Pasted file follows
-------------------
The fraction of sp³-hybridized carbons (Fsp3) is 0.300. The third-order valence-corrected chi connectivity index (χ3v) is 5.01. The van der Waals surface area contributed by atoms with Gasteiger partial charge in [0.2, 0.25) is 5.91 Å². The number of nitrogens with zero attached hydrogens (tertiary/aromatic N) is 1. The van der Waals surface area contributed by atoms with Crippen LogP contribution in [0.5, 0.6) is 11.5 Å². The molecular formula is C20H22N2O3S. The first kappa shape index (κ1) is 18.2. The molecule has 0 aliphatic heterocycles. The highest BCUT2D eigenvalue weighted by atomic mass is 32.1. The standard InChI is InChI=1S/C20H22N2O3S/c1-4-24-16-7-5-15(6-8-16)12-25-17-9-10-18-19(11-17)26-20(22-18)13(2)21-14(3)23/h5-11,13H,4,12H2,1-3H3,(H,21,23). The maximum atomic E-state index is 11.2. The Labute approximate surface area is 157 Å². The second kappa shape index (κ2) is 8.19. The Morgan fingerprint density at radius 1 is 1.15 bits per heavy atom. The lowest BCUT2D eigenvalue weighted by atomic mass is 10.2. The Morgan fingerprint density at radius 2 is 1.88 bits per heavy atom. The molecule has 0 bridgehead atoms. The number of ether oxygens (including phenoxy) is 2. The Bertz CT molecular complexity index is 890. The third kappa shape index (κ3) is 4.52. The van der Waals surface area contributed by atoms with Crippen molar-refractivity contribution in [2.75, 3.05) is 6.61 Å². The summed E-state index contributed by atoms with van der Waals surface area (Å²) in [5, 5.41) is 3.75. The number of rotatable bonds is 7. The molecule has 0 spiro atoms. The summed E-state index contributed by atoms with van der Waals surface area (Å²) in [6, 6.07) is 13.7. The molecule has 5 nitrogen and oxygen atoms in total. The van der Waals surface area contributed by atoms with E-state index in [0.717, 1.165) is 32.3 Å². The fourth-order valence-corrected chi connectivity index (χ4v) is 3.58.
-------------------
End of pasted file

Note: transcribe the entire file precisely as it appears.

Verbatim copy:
The fraction of sp³-hybridized carbons (Fsp3) is 0.300. The third-order valence-corrected chi connectivity index (χ3v) is 5.01. The van der Waals surface area contributed by atoms with Gasteiger partial charge in [0.2, 0.25) is 5.91 Å². The number of nitrogens with zero attached hydrogens (tertiary/aromatic N) is 1. The van der Waals surface area contributed by atoms with Crippen LogP contribution in [0.5, 0.6) is 11.5 Å². The molecular formula is C20H22N2O3S. The first kappa shape index (κ1) is 18.2. The molecule has 0 aliphatic heterocycles. The highest BCUT2D eigenvalue weighted by atomic mass is 32.1. The standard InChI is InChI=1S/C20H22N2O3S/c1-4-24-16-7-5-15(6-8-16)12-25-17-9-10-18-19(11-17)26-20(22-18)13(2)21-14(3)23/h5-11,13H,4,12H2,1-3H3,(H,21,23). The maximum atomic E-state index is 11.2. The Labute approximate surface area is 157 Å². The second kappa shape index (κ2) is 8.19. The Morgan fingerprint density at radius 1 is 1.15 bits per heavy atom. The lowest BCUT2D eigenvalue weighted by atomic mass is 10.2. The Morgan fingerprint density at radius 2 is 1.88 bits per heavy atom. The molecule has 0 bridgehead atoms. The number of ether oxygens (including phenoxy) is 2. The Bertz CT molecular complexity index is 890. The third kappa shape index (κ3) is 4.52. The van der Waals surface area contributed by atoms with Crippen molar-refractivity contribution in [2.75, 3.05) is 6.61 Å². The summed E-state index contributed by atoms with van der Waals surface area (Å²) in [5, 5.41) is 3.75. The number of rotatable bonds is 7. The molecule has 0 spiro atoms. The summed E-state index contributed by atoms with van der Waals surface area (Å²) in [6, 6.07) is 13.7. The molecule has 5 nitrogen and oxygen atoms in total. The van der Waals surface area contributed by atoms with E-state index in [0.717, 1.165) is 32.3 Å². The fourth-order valence-corrected chi connectivity index (χ4v) is 3.58.